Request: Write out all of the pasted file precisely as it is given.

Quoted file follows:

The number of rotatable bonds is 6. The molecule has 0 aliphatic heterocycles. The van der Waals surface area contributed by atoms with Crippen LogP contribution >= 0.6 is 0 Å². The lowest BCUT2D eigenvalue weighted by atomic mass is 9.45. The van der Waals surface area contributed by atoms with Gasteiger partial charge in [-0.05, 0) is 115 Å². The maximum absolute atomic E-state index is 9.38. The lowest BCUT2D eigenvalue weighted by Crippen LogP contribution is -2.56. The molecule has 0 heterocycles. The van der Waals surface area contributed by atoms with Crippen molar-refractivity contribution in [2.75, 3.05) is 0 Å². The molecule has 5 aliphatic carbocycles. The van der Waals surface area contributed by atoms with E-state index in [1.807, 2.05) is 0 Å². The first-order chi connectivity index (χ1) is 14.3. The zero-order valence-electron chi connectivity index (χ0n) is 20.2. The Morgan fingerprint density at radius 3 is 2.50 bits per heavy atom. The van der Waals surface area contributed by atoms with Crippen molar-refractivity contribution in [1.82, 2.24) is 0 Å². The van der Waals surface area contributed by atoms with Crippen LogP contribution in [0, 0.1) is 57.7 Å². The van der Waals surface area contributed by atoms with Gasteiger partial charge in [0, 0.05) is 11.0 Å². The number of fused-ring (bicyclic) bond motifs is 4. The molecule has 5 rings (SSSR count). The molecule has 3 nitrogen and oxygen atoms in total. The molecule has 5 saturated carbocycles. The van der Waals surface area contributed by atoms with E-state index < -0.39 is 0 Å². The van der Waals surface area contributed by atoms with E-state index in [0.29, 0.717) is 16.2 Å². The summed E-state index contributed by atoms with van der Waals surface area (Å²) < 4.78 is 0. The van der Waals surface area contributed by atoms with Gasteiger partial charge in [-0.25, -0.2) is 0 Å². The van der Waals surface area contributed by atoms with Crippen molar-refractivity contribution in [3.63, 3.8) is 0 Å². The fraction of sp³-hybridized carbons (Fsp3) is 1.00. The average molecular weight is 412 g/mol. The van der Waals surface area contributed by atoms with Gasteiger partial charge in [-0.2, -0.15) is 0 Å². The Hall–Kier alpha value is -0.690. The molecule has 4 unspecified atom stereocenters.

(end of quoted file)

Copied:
The number of rotatable bonds is 6. The molecule has 0 aliphatic heterocycles. The van der Waals surface area contributed by atoms with Crippen LogP contribution >= 0.6 is 0 Å². The lowest BCUT2D eigenvalue weighted by atomic mass is 9.45. The van der Waals surface area contributed by atoms with Gasteiger partial charge in [-0.05, 0) is 115 Å². The maximum absolute atomic E-state index is 9.38. The lowest BCUT2D eigenvalue weighted by Crippen LogP contribution is -2.56. The molecule has 0 heterocycles. The van der Waals surface area contributed by atoms with Crippen molar-refractivity contribution in [2.75, 3.05) is 0 Å². The molecule has 5 aliphatic carbocycles. The van der Waals surface area contributed by atoms with E-state index in [1.807, 2.05) is 0 Å². The first-order chi connectivity index (χ1) is 14.3. The zero-order valence-electron chi connectivity index (χ0n) is 20.2. The Morgan fingerprint density at radius 3 is 2.50 bits per heavy atom. The van der Waals surface area contributed by atoms with Crippen molar-refractivity contribution in [1.82, 2.24) is 0 Å². The van der Waals surface area contributed by atoms with Crippen LogP contribution in [0, 0.1) is 57.7 Å². The van der Waals surface area contributed by atoms with Gasteiger partial charge in [0, 0.05) is 11.0 Å². The number of fused-ring (bicyclic) bond motifs is 4. The molecule has 5 rings (SSSR count). The molecule has 3 nitrogen and oxygen atoms in total. The molecule has 5 saturated carbocycles. The van der Waals surface area contributed by atoms with E-state index < -0.39 is 0 Å². The van der Waals surface area contributed by atoms with E-state index in [0.29, 0.717) is 16.2 Å². The summed E-state index contributed by atoms with van der Waals surface area (Å²) < 4.78 is 0. The van der Waals surface area contributed by atoms with Gasteiger partial charge in [-0.25, -0.2) is 0 Å². The van der Waals surface area contributed by atoms with Crippen molar-refractivity contribution in [3.63, 3.8) is 0 Å². The fraction of sp³-hybridized carbons (Fsp3) is 1.00. The average molecular weight is 412 g/mol. The van der Waals surface area contributed by atoms with Gasteiger partial charge in [-0.2, -0.15) is 0 Å². The Hall–Kier alpha value is -0.690. The molecule has 4 unspecified atom stereocenters.